Judge and jury
Supreme Court Justice Stephen Breyer is the kind of teacher you wish you had for all your classes. Lively, avuncular, engaging, he makes a lot of constitutional legal theory go down in witty and enlightening chunks (which is more pleasant than it sounds). He packed the Jewish Theological Seminary last week for a talk based on his latest book, Making Our Democracy Work: A Judge’s View.
The first half of the talk was his justification for the court’s role in American law-making. He spoke movingly of a few key moments when the court’s authority was challenged and even ignored, as when Andrew Jackson defied a court decision and drove the Cherokee nation out of Georgia. But Breyer finds the American story infinitely more inspiring than disheartening. Remembering how Ike sent the 101st Airborne into Little Rock, Breyer said, “I still get kind of a shiver.”
The second half of the lecture, on the Constitution as a “flexible, living document,” was red meat for the rabbis and scholars at JTS. Clearly Breyer’s book is meant as a challenge to Antonin Scalia and the “originalists” on the Court. He understands their impulse to keep decisions free of a judge’s subjective impulses. Breyer’s solution is not to ask what the Constitution’s authors would do in a particular case. Instead, he asks what values underlie the text, and applies these to new circumstances. Times may change, the law may change, but “you’re taking a value that doesn’t change.”
That, of course, is essentially the modus operandi of Conservative Judaism, whose official history is called Tradition and Change. I imagine, however, that there might have been some rabbinic firebrands in the room who are restless over the pace of change within their movement and impatient with Breyer’s somewhat deliberate approach to jurisprudence.
If there was something missing from the evening it was any acknowledgement of Breyer’s own Judaism and its impact on his legal thinking. Moderator Ariela Dubler of Columbia Law School didn’t bring this up in the short Q-and-A that followed the talk.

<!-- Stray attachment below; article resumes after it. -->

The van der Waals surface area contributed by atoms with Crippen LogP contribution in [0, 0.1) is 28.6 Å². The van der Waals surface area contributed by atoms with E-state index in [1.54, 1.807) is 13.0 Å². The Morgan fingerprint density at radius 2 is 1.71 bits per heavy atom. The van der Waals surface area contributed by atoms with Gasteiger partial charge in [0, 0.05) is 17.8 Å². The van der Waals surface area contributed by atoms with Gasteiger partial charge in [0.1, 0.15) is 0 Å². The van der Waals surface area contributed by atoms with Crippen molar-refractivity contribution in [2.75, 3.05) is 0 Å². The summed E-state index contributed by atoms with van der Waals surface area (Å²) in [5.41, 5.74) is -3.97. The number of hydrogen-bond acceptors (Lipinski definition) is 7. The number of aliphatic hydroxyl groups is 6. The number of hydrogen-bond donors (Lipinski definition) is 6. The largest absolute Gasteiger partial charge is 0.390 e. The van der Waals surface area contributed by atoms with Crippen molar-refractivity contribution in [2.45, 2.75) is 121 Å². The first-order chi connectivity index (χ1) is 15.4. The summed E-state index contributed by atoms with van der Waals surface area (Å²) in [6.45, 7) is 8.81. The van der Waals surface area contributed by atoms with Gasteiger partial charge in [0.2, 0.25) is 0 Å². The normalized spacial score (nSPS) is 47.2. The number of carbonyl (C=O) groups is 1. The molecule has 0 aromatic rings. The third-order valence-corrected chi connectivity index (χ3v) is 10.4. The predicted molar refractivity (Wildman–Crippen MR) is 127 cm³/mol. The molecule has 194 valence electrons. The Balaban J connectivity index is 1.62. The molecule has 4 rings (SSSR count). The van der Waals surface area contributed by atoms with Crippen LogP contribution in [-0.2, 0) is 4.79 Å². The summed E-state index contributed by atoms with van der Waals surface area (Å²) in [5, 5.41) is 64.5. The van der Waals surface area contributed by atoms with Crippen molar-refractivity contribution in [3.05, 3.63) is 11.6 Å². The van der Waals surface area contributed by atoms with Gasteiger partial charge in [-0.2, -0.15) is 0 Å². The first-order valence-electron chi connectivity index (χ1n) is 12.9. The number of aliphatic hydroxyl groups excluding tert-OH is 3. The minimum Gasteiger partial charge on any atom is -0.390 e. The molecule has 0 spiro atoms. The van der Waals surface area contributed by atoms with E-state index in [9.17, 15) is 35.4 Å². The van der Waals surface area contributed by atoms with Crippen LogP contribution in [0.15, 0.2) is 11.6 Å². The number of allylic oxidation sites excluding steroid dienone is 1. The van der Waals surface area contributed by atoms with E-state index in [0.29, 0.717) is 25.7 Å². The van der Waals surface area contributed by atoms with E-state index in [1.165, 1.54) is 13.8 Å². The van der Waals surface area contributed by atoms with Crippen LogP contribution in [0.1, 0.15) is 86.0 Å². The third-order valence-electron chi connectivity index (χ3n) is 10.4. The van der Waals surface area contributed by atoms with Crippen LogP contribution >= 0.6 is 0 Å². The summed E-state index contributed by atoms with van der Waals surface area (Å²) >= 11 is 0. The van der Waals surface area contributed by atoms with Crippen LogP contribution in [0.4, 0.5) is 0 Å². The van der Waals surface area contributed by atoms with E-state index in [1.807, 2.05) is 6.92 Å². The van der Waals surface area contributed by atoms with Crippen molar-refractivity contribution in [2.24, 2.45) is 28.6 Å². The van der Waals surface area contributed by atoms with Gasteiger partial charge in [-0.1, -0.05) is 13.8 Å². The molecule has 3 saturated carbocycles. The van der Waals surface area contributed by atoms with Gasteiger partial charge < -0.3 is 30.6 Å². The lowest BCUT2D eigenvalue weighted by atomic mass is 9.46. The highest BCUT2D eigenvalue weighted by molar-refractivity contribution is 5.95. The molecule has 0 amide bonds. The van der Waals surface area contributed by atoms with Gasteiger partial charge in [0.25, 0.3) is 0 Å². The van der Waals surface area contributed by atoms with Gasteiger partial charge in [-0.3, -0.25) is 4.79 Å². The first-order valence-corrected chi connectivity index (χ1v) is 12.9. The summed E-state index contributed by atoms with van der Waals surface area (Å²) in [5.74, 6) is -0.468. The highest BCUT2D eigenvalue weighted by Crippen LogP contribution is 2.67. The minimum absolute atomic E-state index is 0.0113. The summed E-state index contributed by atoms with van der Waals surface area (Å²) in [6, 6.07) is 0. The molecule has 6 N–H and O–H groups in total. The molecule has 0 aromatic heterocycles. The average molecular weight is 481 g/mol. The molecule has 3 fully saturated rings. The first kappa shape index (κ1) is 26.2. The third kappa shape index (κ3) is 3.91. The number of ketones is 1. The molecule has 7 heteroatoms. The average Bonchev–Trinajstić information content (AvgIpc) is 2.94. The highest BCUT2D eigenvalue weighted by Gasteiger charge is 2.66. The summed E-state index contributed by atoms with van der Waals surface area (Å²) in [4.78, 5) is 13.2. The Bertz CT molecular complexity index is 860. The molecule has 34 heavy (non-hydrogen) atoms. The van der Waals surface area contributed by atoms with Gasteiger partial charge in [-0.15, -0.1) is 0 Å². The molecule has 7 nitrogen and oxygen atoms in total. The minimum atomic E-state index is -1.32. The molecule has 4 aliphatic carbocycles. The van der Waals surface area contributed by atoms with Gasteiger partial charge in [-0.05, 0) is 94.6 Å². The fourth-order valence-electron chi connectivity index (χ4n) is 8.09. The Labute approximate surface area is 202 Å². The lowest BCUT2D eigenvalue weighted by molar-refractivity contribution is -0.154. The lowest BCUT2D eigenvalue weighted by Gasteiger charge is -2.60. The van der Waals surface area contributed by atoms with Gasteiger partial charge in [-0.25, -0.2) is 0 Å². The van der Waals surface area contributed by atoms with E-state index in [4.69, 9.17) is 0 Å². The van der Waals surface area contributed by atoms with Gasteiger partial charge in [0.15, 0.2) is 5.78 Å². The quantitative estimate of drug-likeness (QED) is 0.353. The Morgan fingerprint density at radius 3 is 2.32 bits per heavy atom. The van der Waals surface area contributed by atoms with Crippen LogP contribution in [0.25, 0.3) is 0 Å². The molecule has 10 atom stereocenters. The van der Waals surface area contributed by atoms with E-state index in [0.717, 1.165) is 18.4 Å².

Not that I’m complaining. “Patriotism” has come to mean football-field size flags, Air Force flyovers, and country-western songs, but I never felt as patriotic as I did when I was listening to Breyer. In a small aside he mentioned that he had recently hosted a delegation of law students from Tunisia, explaining to them how America came to accept and enforce even the Court’s most unpopular decisions. (“You can turn on the television and see what’s happening in countries who decide their major problems in the streets and with guns,” he said.) Sometimes you need a reminder that for all the polarization and hard feeling in this country, there remains respect, however grudging, for its key institutions.
Ariel Kaminer, the Times’ Ethicist columnist, took a question Sunday about a synagogue’s search for a new rabbi. “Name Withheld” explained that the synagogue was interviewing four rabbis, including one who lives nearby and “comes every Saturday to pray and glad-hand.” The other candidates live too far away to do the same. “Isn’t it unethical of him to take advantage of his proximity?” the letter asked.
“Attending those services isn’t unethical; it’s sensible,” Kaminer responds. “If you applied for a job at a bookstore, would you refuse on principle to visit until they made their choice?”
Terrible answer, and I say that as someone who recently sat on his synagogue’s rabbinic search committee. We made sure to level the playing field among candidates, especially finalists. We introduced our candidates to the congregation in audition weekends designed to be as identical as possible, so that the candidates would have similar opportunities to make their impressions. Had one of the candidates begun showing up on other days, I hope we would have said, “So as not to unduly prejudice the outcome, we politely request that you refrain from visiting the synagogue during the search process.”
The difference between a bookstore job and a pulpit is that you rarely if ever put the bookstore job to a vote of the store’s staff or customers. A rabbinic search is often a hybrid of parliamentary and direct democracy. Because you can’t tell everything about a rabbi by the way she shmoozes during kiddush, congregations delegate much of the screening to a committee. Sometimes, because of confidentiality, the search committee is privy to things — a bad recommendation, an unreasonable compensation request, a tendency to drop f-bombs during the interview — that a congregation could not and should not know. Pity the committee that rejects inappropriate candidates who have managed to ingratiate themselves to congregants during frequent visits to shul.
Yet the congregation gets its say, even if it is only an up-and-down vote at the end of the process. One rabbi’s glad-handing could, like political activity within 50 feet of a polling station, distort the process.
No doubt a candidate could figure out a way to do some politicking on his or her own. Hell, it would be “sensible” for a candidate to sit in the front row during a rival’s audition sermon and challenge him to a debate (think how far that has gotten Newt). But most rabbis would agree that campaigning is bad form, if not disqualifying.